PRINCETON, N.J. (AP) — The residential hall at Princeton that was named for Woodrow Wilson will be rebuilt and named for a Black woman who is an alumna of the school and a donor.
Mellody Hobson graduated from Princeton in 1991 and now will be the first Black woman whose name is on a Princeton residential college, the dorms where freshmen live, the Ivy League school said in a statement.
Hobson is the co-CEO of Ariel Investments and gave an undisclosed seed donation to fund the reconstruction of the dorm, along with the Hobson/Lucas Family Foundation. Hobson is married to George Lucas of “Star Wars” fame.
Hobson said she was a first-generation college student from Chicago when she enrolled at Princeton and hopes that other Black and brown students will be reminded that they belong when they see her name on the building.
"When I was approached last year about this opportunity, I was most compelled by the symbolism of a Black woman replacing the name of someone who would have not supported my admission three decades ago," Hobson said in a video on the university's website announcing the donation.
In June, the university's board decided to remove Wilson's name from the public policy school and the residential college because of his racist views and support for segregation. Besides being a former U.S. president, Wilson led Princeton University for eight years and banned Black students from attending.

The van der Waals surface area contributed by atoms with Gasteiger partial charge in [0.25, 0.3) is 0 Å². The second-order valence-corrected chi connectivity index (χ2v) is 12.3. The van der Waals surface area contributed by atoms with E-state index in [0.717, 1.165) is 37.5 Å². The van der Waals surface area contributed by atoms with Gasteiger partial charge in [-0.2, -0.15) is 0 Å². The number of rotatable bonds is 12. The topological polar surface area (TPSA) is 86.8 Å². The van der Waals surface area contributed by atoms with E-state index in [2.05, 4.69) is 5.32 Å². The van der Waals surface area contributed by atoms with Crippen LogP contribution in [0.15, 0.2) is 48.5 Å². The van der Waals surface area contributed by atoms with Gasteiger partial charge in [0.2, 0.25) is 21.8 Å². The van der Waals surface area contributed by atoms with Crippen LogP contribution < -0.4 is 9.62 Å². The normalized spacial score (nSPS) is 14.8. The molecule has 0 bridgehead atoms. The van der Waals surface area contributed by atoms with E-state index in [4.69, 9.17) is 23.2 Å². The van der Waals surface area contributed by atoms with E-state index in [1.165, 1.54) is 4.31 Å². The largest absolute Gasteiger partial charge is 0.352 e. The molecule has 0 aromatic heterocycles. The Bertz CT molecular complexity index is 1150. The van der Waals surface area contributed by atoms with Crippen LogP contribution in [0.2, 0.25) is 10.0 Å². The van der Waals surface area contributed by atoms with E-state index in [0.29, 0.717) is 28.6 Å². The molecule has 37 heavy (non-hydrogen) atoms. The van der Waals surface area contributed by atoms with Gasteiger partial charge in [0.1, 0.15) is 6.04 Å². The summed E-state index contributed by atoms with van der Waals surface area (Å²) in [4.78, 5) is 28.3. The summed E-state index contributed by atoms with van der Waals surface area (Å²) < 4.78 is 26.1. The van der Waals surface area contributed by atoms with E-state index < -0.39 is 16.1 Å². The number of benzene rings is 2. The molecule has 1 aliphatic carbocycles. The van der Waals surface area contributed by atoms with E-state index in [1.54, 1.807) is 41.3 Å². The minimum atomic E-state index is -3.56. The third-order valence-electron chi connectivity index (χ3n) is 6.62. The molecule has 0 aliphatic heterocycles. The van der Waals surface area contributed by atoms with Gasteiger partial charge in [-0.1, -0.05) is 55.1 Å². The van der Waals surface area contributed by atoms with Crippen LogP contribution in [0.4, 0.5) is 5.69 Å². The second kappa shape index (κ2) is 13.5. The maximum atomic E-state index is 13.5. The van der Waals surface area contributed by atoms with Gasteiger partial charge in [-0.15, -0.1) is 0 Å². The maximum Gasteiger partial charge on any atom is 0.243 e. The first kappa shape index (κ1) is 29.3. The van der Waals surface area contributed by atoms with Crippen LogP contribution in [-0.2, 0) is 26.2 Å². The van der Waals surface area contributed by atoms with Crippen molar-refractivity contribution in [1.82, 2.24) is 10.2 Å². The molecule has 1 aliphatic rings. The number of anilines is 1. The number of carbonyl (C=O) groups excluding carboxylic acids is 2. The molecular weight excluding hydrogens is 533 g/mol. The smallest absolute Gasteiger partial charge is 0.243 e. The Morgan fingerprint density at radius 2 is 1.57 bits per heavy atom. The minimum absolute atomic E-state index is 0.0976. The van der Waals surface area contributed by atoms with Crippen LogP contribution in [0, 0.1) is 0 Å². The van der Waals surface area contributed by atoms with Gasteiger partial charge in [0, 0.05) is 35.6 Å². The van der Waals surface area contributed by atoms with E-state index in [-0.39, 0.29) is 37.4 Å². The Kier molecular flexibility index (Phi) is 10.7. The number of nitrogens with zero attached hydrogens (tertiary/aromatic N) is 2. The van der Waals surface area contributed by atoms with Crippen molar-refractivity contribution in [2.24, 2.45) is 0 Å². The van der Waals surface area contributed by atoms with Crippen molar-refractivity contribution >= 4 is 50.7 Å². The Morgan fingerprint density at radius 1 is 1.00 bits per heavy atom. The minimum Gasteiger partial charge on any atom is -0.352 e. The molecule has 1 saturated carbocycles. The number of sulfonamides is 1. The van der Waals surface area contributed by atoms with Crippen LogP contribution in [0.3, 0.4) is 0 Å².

“Wilson’s racism was significant and consequential even by the standards of his own time,” current Princeton president Christopher Eisgruber said in June.
Hobson said she started as an intern at Ariel Investments in 1989 and rose to lead the company. She now serves on the boards of Starbucks and JPMorgan Chase, the university said, and on the leadership bodies of multiple foundations and nonprofit organizations.
The reconstruction of Hobson College is scheduled to begin in 2023, after two other new freshman dorms are completed, and the new residential college is expected to open by fall 2026. The new dorms are being built to accommodate a planned expansion of Princeton's student body.
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